Updated 5.52pm, 8 July 2009
PUTRAJAYA, 8 July 2009: The teaching of science and mathematics will be reversed to Bahasa Malaysia, Deputy Prime Minister Tan Sri Muhyiddin Yassin announced today.
He also said the teaching of the two subjects in vernacular schools would be conducted in their mother tongue.
The policy change, he added, would take effect in 2012.
Muhyiddin, who is also the education minister, said the cabinet today approved the suggestion by the ministry to empower the Malay language and strengthen the teaching and learning of the English language at all levels of schooling.
“This strategy was drawn up based on the study and monitoring carried out by the Education Ministry on the teaching and learning of science and mathematics in English since the policy was implemented in 2003,” he said when making the announcement at the ministry here today.
Muhyiddin said the implementation of the revised policy would be carried out in stages, in Years One and Four in primary school, and Forms One and Four in secondary school beginning in 2012.
However, he said, the change would not involve students in Form Six and matriculation class.
He said in order to ensure that the implementation of the new strategy did not affect the achievement of students who have been taught the two subjects in English, the teaching of and examination for the two subjects would be conducted in both languages until the last batch of students who were taught in English finished in 2014.
He said the government made the decision after scrutinising the outcome of studies and surveys carried out on the teaching and learning of the two subjects in English, which showed that it could not be implemented as desired.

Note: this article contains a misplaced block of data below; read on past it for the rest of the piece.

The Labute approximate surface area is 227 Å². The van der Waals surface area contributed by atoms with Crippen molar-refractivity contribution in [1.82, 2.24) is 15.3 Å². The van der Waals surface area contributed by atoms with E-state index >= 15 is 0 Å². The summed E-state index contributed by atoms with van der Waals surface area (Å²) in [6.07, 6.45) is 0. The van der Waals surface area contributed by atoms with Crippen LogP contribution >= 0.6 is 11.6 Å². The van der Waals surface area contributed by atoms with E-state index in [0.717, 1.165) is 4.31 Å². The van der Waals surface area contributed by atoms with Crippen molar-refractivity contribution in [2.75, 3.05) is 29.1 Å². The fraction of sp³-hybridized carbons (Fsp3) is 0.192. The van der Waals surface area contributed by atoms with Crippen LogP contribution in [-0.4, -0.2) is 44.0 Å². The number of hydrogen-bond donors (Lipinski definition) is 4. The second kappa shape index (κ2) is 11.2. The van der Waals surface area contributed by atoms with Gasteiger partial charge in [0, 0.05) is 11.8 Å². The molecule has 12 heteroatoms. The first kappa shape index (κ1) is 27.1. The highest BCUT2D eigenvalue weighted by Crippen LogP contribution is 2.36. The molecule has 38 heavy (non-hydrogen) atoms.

Muhyiddin (File pic)In decline
Muhyiddin said monitoring by the ministry last year found that only a small group of teachers were using English fully in the teaching of science and mathematics.
“On average, the percentage of English usage is between 53% and 58% out of the total time allotted for science and mathematics,” he said.
In addition, he said, only a small group of mathematics and science teachers in secondary and primary schools who took the English-language Proficiency Level Evaluation test last year achieved the proficiency level.
He said the percentage of students who scored grades A, B, and C for the science subject in the UPSR last year had dropped from 85.1% to 82.5% for urban schools, and from 83.2% to 79.7% for rural schools.
“For mathematics, the achievement of urban schools dropped from 84.8% to 80.9%, while the achievement of rural students dropped from 80.9% to 77%,” he said.
Muhyiddin said the Trends in Mathematics and Science Study 2007 also stated that the position of Malaysian students in the science subject had deteriorated from the 20th spot in 2003 to the 21st spot in 2007.